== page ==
There should be a simple remedy to this minor dilemma. In fact, I could always look at my watch, but what I want these days is comfort, and not to have to change my habits.
So the solution seemed simple: to buy another clock and put it down that end of the kitchen.
But where do you buy clocks? So far I have had no luck. Watch suppliers do not stock small clocks. Two dollars shops do sell clocks, but they are too large for my purposes. The all-purpose department stores like Target and Big W (well, I have yet to get to a Big W) have nothing suitable. I am perplexed and feel somewhat put out. It seems to be a simple enough need, but so far is consuming more time that it would warrant. The spare clock radio I bought for Dr P was remarkably recalcitrant when it came to setting the date and time. It did not seem to matter how often and conscientiously I followed the instruction manual, the clock radio resolutely refused to do as it was told. Instead I felt like an idiot, and a completely defeated idiot to boot. Eventually I just gave up. Dr P, I hasten to add, was only a little bit better at such minor technological problems. Not that this memory is any consolation.
Never mind, the children are coming soon, and I will ask them to have a go. They all know their parent is technologically challenged.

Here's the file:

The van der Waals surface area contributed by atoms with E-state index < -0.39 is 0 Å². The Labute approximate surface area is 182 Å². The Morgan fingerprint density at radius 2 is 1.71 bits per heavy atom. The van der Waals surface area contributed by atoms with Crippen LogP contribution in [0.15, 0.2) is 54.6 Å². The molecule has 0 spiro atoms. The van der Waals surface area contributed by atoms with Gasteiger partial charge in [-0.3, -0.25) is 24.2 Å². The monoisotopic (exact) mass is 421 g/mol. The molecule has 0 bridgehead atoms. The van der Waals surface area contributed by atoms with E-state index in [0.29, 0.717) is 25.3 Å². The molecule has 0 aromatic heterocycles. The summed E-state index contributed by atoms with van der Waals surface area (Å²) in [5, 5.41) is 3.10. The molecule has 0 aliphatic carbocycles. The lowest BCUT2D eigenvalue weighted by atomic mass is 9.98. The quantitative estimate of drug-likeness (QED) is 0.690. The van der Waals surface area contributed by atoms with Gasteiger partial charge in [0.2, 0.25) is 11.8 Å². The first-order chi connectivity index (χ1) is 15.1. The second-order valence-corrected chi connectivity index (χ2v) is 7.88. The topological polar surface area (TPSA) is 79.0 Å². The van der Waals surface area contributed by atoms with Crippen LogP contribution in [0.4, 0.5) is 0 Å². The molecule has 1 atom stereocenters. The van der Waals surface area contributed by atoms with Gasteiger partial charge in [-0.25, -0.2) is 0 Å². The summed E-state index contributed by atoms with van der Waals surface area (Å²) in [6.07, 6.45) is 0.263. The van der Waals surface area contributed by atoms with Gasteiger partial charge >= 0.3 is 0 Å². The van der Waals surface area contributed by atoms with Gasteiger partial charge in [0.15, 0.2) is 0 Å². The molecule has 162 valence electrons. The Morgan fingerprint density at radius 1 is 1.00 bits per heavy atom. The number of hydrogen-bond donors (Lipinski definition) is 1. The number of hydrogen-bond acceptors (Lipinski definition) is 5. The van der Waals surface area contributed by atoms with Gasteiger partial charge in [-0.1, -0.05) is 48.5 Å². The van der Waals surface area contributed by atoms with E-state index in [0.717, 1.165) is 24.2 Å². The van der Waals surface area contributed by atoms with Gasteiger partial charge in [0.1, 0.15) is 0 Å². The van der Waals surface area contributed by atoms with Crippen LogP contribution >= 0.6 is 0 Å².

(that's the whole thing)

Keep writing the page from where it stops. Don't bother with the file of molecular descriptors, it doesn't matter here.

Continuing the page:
My mind flickers on and off, seeking to suggest another store which might, just might, have a small clock. All I want is a small clock, with nice clear numerals. Is this too much to ask? It seems so. Why is it that seemingly small tasks require totally disproportionate amounts of time? And still are not accomplished.
When I have conquered this trifling difficulty, I might move on to finding a radio on which I can preset stations, instead of having to tune it manually. The reason I want this is that the ABC, in the mornings, until 9 am, has a most irritating, gushing, patronising and folksy announcer, who tells you what the Guest Weather is in Timbuktu, Woop Woop and other places I care little about, and who presents puerile summaries of opera plots and refers to parents as mums and dad: eg Aida's Dad pops up to tell her she must discover and reveal to him the route the enemy army will follow in the forthcoming battle. What is wrong with the word 'father'? I ask. I would rather have an adult vocabulary being used on the national broadcaster, thank you very much, and rather resent this patronising blabbermouth inflicting what increasingly resembles verbal diarrhoea over the hapless airwaves. She makes me shout at her. I just want to be able to switch her off and transfer to the other station. I would use this other station more regularly than I do, but for the fact that the reception is somewhat erratic and crackly.
How I suffer! Grrrr!